Sunday, 3 May 2015

Larry Eigner

Charles Bukowski once called Larry Eigner the "greatest living poet" – and definitely Bukowski was not alone with his admiration. His unique poetry has had a strong influence particularly on the Language poets and he is praised by fellow poets like Charles Bernstein, Ron Silliman and Robert Grenier up to this very day.

Larry Eigner suffered from cerebral palsy and was confined to a wheelchair since early childhood. It is this fact, which as Samuel Charters put it in the biographical notes to his collection The World and its Streets, Place, “has given a form and shape to his poetry” as he was forced to observe much of the world merely through the windows of his house. His disability also meant that the physical act of writing took tremendous effort from Eigner. The combination of these two facts might explain the meditative, elegant density of his poems which combine an appreciation for the small things with a particular attention to the use of the page space. His work is therefore often seen an outstanding realisation of Charles Olson’s idea of “Projective Verse”. As Robert Grenier writes in his introduction to the Collected Poems of Larry Eigner:

“Following out from experiments in the work of Cummings, Pound and Williams, […], Larry Eigner’s mature writing is perhaps the best (and most varied) fulfilment we have, to date, of tendencies and possibilities regarding the use of space in poetry gathered into and ‘projected’ out into the future of American poetry by Olson’s theory of composition by field.”
Larry Eigner died from pneumonia and other complications in 1996.


My own response below uses the looking-glass of the internet as a source. If the view outside the window was the primary source of inspiration for Eigner, I felt a 21st century response would reflect the fact that our view upon the world is now largely shaped by the information we gather through digital media. For many people living today the glance on the computer screen is now more habitual and a more important source of information than the view out of their window. I therefore decided to draw the following picture of my city mainly from the material found on news websites.

~ - ~

how it comes about sometimes:


next door to the Braehead shopping centre

   alterations to the existing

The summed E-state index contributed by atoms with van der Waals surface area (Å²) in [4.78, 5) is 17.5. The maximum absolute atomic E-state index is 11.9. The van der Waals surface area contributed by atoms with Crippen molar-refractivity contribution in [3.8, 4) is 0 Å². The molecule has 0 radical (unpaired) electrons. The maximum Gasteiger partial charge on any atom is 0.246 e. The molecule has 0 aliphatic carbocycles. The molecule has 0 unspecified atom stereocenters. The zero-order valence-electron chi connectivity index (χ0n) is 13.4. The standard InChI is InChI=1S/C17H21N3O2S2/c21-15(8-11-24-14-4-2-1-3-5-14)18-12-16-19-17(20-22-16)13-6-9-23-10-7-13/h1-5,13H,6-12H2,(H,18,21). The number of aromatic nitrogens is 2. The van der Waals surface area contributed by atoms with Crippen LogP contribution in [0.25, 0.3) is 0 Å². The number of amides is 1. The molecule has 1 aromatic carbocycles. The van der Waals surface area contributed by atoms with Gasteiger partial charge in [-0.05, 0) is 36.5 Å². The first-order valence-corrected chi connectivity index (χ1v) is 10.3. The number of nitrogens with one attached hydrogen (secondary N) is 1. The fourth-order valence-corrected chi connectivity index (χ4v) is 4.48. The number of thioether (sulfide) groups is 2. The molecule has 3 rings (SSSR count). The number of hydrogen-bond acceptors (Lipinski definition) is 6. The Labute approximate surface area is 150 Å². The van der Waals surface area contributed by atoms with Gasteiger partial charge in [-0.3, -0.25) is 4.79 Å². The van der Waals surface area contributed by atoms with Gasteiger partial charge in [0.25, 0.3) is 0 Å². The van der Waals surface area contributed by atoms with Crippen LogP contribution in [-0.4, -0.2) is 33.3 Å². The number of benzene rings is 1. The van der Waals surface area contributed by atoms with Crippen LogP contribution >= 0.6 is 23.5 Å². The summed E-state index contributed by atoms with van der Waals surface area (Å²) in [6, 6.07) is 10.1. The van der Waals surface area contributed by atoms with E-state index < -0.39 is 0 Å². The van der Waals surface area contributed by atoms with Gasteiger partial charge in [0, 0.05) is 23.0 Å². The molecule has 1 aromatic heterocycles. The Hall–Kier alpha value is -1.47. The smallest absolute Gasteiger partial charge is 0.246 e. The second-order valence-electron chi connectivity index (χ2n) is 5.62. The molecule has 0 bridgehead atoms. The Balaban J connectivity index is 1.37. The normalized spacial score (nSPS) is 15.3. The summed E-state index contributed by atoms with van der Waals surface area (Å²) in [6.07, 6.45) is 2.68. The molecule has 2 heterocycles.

as the former Clydebuilt Scottish Maritime Museum

which shut down five years ago

[ as shortage in funding ]

                                    has been earmarked as the     potential

     where the food


and high

                -rises of Drumchapel

  just two miles from the sandstone villas

                                                                        [ school catchment concerns ]

   a former bridal shop      is in the neighbourhood children

                make their way from school

                house to Easterhouse

cheap [ nutritious ]           soup in the cafe at the Baptist Church

a syringe in the gutter

                                 [ modern life on the broo ]

  with a pain[ t ] ed expression outside

a dilapidated

            block of flats in an incongruous city

suit and dress shoes

  wasteland left



                                                   like a monument

                                                  “There is a matching block behind



              washing flapping on balconies

              the wind


 mattresses and

                       junk still

       the grass



in George Street


in the garden of her council house in Possilpark

              listened patiently the Victorian gravestones in the Necropolis that looms above Glasgow

by rich

merchants in the heyday

                                              [  the incident in Hutton Drive ]

riverside land has derelict for nearly 40 years   properties

                                                                         a mix of social



     equity and family

[ homes ?

                  Dalmarnock Power Station chimney


rise flats in Sighthill Balornock [Red Road Flats] Gallowgate Dalmarnock the Oatlands 55 & 75 Plean St

                   a skyline for decades


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